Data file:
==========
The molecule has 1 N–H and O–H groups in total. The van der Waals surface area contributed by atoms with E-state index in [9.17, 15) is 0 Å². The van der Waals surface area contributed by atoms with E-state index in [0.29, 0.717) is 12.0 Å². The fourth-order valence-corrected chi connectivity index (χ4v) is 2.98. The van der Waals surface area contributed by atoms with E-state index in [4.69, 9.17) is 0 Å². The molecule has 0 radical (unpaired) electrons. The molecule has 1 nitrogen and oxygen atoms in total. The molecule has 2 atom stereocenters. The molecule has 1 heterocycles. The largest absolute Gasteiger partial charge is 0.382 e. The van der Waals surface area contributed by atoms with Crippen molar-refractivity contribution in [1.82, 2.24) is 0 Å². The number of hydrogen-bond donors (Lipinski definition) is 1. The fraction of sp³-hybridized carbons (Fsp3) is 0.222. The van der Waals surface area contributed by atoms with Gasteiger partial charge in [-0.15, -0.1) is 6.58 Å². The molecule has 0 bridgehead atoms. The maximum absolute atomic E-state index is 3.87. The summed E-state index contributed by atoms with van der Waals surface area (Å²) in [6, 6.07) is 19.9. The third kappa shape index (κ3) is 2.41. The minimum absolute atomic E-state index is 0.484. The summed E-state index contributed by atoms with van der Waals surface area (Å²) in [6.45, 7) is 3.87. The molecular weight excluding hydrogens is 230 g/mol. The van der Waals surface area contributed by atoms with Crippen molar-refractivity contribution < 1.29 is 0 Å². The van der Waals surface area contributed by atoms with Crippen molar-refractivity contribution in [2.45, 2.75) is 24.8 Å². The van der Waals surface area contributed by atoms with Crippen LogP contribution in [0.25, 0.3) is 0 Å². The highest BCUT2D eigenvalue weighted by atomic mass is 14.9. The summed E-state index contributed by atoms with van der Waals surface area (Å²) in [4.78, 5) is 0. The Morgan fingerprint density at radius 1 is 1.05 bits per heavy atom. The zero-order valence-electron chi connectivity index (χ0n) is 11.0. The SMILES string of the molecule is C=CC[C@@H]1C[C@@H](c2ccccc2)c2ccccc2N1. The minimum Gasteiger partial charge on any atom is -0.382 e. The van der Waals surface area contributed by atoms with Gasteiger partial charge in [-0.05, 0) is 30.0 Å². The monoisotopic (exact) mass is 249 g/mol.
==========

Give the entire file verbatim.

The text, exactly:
The molecule has 1 N–H and O–H groups in total. The van der Waals surface area contributed by atoms with E-state index in [9.17, 15) is 0 Å². The van der Waals surface area contributed by atoms with E-state index in [0.29, 0.717) is 12.0 Å². The fourth-order valence-corrected chi connectivity index (χ4v) is 2.98. The van der Waals surface area contributed by atoms with E-state index in [4.69, 9.17) is 0 Å². The molecule has 0 radical (unpaired) electrons. The molecule has 1 nitrogen and oxygen atoms in total. The molecule has 2 atom stereocenters. The molecule has 1 heterocycles. The largest absolute Gasteiger partial charge is 0.382 e. The van der Waals surface area contributed by atoms with Crippen molar-refractivity contribution in [1.82, 2.24) is 0 Å². The number of hydrogen-bond donors (Lipinski definition) is 1. The fraction of sp³-hybridized carbons (Fsp3) is 0.222. The van der Waals surface area contributed by atoms with Gasteiger partial charge in [-0.15, -0.1) is 6.58 Å². The molecule has 0 bridgehead atoms. The maximum absolute atomic E-state index is 3.87. The summed E-state index contributed by atoms with van der Waals surface area (Å²) in [6, 6.07) is 19.9. The third kappa shape index (κ3) is 2.41. The minimum absolute atomic E-state index is 0.484. The summed E-state index contributed by atoms with van der Waals surface area (Å²) in [6.45, 7) is 3.87. The molecular weight excluding hydrogens is 230 g/mol. The van der Waals surface area contributed by atoms with Crippen molar-refractivity contribution < 1.29 is 0 Å². The van der Waals surface area contributed by atoms with Crippen molar-refractivity contribution in [2.45, 2.75) is 24.8 Å². The van der Waals surface area contributed by atoms with Crippen LogP contribution in [0.25, 0.3) is 0 Å². The highest BCUT2D eigenvalue weighted by atomic mass is 14.9. The summed E-state index contributed by atoms with van der Waals surface area (Å²) in [4.78, 5) is 0. The Morgan fingerprint density at radius 1 is 1.05 bits per heavy atom. The zero-order valence-electron chi connectivity index (χ0n) is 11.0. The SMILES string of the molecule is C=CC[C@@H]1C[C@@H](c2ccccc2)c2ccccc2N1. The minimum Gasteiger partial charge on any atom is -0.382 e. The van der Waals surface area contributed by atoms with Gasteiger partial charge in [-0.05, 0) is 30.0 Å². The monoisotopic (exact) mass is 249 g/mol.